I just discovered a writing challenge called “Wordle,” which you will find at “The Sunday Whirl.” It involves writing a poem or short piece of fiction that uses the words in a prescribed group for each week. Writers can use any form of the words that fit their stories/poems. Below, you’ll see the green box with the group of words for this week. If you’d like to take part in the challenge, just follow the link to “Wordle 219” for October 4, 2015 and join in. My story is below the box of words.
THE CASE OF THE COPY-CAT CRIMES
Detective Becker pressed his left hand against his temple. It was tender from the pain where a migraine was threatening, but he had to go over this list of people who had received threats in the past month. The letters had all been made out in the same way: typed words that had been cut and pasted – one word at a time – onto a black sheet of paper and mailed in red envelopes. He’d sworn he’d figure out the nexus they shared that had made them victims of such a hateful attack, but time wasn’t on his side any longer, because the first two people on the list had already been killed.
His buzzer sounded, and his secretary reported that he had a call waiting on line one: his superior, Detective Holmes. “Yes sir,” Becker spoke into the phone. “What can I do for you?”
“The press has gotten wind of the fact that eight other people have received threatening letters. They’re pushing for a story, but, of course, we can’t tell them anything that could disrupt the investigation. I just wanted you to be forewarned that they’ll be waiting outside the front door when you leave the office.”
“Thanks for the warning. I slip out the basement entrance.”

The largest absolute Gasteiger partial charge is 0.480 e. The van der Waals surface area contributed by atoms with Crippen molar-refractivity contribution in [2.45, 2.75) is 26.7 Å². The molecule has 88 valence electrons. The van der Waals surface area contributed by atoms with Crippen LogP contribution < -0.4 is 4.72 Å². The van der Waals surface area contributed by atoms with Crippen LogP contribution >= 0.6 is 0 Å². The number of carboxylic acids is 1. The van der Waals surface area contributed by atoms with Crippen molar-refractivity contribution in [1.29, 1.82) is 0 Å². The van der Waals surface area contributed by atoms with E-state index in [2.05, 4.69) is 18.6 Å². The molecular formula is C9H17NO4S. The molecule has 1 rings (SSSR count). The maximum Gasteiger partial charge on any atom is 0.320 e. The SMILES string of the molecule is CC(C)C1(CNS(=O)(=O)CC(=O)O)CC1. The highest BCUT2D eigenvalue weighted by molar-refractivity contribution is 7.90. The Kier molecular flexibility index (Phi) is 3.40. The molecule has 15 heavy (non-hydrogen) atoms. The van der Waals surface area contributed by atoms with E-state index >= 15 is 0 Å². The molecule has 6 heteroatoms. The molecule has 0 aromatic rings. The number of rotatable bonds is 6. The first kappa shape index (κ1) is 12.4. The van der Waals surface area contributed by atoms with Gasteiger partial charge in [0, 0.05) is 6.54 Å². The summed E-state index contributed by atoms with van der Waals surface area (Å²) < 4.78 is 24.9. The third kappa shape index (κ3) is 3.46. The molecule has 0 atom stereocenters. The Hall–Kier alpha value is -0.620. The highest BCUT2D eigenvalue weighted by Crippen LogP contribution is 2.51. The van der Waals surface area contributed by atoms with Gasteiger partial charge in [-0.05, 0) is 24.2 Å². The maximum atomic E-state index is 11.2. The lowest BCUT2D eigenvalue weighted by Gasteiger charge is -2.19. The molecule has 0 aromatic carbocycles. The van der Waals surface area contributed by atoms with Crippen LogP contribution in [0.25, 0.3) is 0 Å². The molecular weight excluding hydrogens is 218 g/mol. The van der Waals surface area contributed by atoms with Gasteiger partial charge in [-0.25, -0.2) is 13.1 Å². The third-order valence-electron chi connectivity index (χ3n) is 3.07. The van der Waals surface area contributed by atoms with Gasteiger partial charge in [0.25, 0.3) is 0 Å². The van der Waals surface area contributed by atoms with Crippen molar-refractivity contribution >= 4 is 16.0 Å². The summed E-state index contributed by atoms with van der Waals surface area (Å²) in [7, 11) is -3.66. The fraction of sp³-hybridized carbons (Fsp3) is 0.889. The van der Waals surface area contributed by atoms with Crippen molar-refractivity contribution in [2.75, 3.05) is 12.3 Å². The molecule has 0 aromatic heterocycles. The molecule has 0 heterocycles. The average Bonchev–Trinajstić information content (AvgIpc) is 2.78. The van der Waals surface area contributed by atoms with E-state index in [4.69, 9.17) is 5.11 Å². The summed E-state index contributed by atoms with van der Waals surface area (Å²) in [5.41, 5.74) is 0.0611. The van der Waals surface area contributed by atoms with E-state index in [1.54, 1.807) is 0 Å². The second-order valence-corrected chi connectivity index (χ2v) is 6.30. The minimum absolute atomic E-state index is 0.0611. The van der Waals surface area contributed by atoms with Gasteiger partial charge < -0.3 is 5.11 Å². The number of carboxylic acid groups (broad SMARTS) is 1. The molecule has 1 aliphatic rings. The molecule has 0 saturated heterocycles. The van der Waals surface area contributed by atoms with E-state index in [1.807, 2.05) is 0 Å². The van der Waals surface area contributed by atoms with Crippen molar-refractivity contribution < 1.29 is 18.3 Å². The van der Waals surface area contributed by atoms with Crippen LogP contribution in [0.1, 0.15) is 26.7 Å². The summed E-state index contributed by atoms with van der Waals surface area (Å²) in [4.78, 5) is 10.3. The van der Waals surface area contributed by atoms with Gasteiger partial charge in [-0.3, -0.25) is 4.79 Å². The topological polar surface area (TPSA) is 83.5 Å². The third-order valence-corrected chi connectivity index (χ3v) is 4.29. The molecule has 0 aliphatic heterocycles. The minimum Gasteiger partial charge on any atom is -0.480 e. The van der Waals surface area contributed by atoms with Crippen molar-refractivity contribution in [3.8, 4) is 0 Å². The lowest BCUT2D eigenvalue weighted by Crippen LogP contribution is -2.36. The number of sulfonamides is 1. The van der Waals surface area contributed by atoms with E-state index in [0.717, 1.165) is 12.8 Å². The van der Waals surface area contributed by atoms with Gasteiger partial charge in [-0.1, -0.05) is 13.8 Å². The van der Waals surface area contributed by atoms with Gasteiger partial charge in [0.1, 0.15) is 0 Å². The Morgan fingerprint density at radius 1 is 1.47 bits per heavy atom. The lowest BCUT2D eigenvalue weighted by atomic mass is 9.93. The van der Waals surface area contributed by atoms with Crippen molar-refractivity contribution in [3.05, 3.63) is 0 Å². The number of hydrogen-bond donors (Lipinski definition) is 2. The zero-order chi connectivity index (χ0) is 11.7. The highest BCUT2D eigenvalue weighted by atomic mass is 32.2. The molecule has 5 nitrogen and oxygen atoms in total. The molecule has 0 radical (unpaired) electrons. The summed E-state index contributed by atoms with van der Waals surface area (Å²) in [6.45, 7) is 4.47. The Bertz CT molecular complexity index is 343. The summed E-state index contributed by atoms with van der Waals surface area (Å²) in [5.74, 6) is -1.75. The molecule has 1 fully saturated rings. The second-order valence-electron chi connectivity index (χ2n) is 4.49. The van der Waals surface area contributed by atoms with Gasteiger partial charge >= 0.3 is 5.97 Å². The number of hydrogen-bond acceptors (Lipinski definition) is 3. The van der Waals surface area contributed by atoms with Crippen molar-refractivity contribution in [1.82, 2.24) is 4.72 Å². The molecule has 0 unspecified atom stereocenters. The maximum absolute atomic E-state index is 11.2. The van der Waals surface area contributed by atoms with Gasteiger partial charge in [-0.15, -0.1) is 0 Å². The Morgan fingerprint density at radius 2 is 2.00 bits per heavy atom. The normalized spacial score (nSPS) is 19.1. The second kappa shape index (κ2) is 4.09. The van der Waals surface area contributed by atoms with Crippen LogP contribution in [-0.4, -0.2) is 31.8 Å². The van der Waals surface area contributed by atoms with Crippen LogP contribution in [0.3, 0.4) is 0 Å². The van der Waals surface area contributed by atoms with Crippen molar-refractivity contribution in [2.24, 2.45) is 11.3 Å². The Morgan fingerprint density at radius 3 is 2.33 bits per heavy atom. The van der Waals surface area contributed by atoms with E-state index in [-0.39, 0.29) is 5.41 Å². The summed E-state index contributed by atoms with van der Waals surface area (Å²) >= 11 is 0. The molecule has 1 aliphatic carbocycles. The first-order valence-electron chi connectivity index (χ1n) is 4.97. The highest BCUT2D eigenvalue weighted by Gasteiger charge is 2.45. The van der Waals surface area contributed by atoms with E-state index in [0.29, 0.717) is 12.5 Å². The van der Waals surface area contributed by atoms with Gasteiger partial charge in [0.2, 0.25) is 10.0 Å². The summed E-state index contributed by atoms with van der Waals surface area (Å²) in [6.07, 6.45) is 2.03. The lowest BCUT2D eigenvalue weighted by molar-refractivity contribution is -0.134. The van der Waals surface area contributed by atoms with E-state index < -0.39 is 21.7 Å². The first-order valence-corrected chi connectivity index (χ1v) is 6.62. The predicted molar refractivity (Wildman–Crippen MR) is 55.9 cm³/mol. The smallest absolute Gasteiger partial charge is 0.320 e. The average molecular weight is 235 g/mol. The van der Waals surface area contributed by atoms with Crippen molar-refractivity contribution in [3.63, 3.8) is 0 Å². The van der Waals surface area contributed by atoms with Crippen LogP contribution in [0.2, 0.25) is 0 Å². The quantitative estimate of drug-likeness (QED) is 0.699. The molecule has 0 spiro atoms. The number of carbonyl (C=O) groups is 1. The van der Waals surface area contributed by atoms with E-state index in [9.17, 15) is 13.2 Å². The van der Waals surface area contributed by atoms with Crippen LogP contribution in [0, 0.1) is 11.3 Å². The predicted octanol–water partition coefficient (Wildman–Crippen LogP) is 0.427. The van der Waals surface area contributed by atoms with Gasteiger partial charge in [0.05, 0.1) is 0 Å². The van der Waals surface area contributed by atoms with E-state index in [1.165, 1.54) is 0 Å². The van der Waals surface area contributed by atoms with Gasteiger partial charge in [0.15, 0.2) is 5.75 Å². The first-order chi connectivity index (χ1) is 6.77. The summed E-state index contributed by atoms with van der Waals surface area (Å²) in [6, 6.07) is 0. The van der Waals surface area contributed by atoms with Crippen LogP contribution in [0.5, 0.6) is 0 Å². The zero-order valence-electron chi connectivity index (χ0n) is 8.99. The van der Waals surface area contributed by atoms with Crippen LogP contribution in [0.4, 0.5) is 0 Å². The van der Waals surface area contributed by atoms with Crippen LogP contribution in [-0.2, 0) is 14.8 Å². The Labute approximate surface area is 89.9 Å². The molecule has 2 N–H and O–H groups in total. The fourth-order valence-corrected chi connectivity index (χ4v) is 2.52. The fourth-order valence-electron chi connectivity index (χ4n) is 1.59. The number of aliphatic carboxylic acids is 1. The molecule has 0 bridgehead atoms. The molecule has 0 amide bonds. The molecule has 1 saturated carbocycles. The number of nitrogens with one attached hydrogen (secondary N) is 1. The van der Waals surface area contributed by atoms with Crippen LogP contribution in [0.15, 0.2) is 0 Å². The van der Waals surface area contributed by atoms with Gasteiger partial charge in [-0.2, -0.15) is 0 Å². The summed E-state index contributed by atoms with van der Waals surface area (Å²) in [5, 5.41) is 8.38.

“Have you figured out any connection yet between the two who are dead and the other eight?”
“I think I may have, Sir. All of these people served on a jury together about fifteen years ago. The decision of that jury was unanimous and resulted in the death sentence for the man on trial.”
Dead silence on the other end of the line caused Becker to stay quiet and wait. He could hear that the wind outside had started blowing harder, and he knew the storm that had been predicted was almost upon them. Finally, Holmes responded: “You know, of course, that Leiberman was convicted of perpetrating a series of murders after sending out threatening letters to his victims.”
Becker sucked in his breath. “No sir … no, I haven’t had time to research the case yet. But that’s too weird.”
“Yes,” replied Holmes. “And now I think I know who we’re looking for. His brother swore he’d get revenge. But then he got sick with some disease that the doctors said was incurable, and he was hospitalized for years. I guess everybody forgot about his threats. I know I did. But we need to find out if he’s still alive, and if so …”
“I’m on it, Sir,” Becker said. “I’ll call you back as soon as I have the information.”
Two hours later, Becker walked into Holmes’ office with a medical report. “He’s alive all right,” he said, laying the report on his superior’s desk. “And living right here in the city.”
“You’ve got an address?”
Holmes rose from his chair and strapped on his gun. “Let’s go get him and save eight people’s lives.”